Pennsylvania Railroad Company is now using it; and in granting 
its charter the State gave it certain exceptional privileges which 
are not possessed by the Pennsylvania Railroad Company under 
its charter. It is, therefore, of special value to the Pennsylvania 
Railroad Company for this reason, and, as the reports of the two 
companies state these transactions very clearly, it is not thought 
that any obscurity or misapprehension can exist in reference 
thereto.^ 

Similar in character and purpose to the instances 
akeady noted are many of the so-called development, 
improvement, investment, and land companies. Nearly 
every raihoad corporation of any size has organized 
and owns the stock of companies whose purpose is to 
purchase and sell real estate and other miscellaneous 
properties. It was formerly the practise for this function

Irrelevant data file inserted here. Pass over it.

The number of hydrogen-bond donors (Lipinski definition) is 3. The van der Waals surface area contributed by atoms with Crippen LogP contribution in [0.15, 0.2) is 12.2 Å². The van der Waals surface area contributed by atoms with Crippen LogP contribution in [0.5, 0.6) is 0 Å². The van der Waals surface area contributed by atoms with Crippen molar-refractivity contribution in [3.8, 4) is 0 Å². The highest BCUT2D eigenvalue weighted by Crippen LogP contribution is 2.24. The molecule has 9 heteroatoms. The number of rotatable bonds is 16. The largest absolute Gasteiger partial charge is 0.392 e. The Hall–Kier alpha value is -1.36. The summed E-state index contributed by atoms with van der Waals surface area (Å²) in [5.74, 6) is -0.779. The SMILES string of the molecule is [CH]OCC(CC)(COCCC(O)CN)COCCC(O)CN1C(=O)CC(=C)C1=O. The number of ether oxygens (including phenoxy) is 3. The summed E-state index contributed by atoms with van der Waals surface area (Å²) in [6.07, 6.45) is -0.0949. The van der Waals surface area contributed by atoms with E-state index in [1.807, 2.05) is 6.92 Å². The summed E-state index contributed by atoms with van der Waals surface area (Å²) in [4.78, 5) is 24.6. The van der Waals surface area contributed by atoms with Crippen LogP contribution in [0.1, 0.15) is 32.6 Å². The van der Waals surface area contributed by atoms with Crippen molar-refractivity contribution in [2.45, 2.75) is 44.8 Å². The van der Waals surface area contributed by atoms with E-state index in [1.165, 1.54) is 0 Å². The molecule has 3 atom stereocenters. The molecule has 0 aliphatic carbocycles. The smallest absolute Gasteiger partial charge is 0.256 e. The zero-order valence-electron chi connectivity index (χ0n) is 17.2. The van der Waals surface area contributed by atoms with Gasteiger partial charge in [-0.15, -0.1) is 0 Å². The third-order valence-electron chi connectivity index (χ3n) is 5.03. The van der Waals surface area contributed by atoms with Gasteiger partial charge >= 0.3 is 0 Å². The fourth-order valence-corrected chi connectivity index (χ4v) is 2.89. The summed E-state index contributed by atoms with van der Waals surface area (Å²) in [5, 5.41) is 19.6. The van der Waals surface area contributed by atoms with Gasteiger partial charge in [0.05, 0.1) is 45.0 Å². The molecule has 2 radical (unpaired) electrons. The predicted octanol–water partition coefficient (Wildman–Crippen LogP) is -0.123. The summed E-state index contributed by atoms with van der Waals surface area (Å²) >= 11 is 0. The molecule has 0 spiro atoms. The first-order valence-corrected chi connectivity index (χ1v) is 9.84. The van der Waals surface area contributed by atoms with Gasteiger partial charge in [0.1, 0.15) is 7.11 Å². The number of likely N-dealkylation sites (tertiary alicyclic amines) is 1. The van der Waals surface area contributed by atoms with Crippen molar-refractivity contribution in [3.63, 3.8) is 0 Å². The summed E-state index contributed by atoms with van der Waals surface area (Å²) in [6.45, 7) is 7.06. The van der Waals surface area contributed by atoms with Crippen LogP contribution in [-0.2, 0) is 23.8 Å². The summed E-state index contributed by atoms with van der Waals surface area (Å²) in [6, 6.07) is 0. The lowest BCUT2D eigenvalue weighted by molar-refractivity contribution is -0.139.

to be performed by an individual, but the complications 
and delays that arose in the transfer of title upon the 
death of any such trustee led to the substitution of corpora- 
tions. In a considerable number of cases these companies 
have also been used as holding companies for securities 
of subsidiary railroads. For example, the Erie Land and 
Improvement Company, the entire capital stock of which 
is owned by the Erie Railroad, owns the entire capital 
stock of the Southern Tier Development Company, which 
in turn owns stock in one steam railroad, two electric 
railways, and a lake line. The Santa F6 Land Improve- 
ment Company, whose stock is all in the possession of the 
Atchison, Topeka & Santa F^ Railway Company, owns 
$309,900 of the capital stock of the CaUfornia-Nevada 

1 Snyder, American Railways as Investments, p. 554.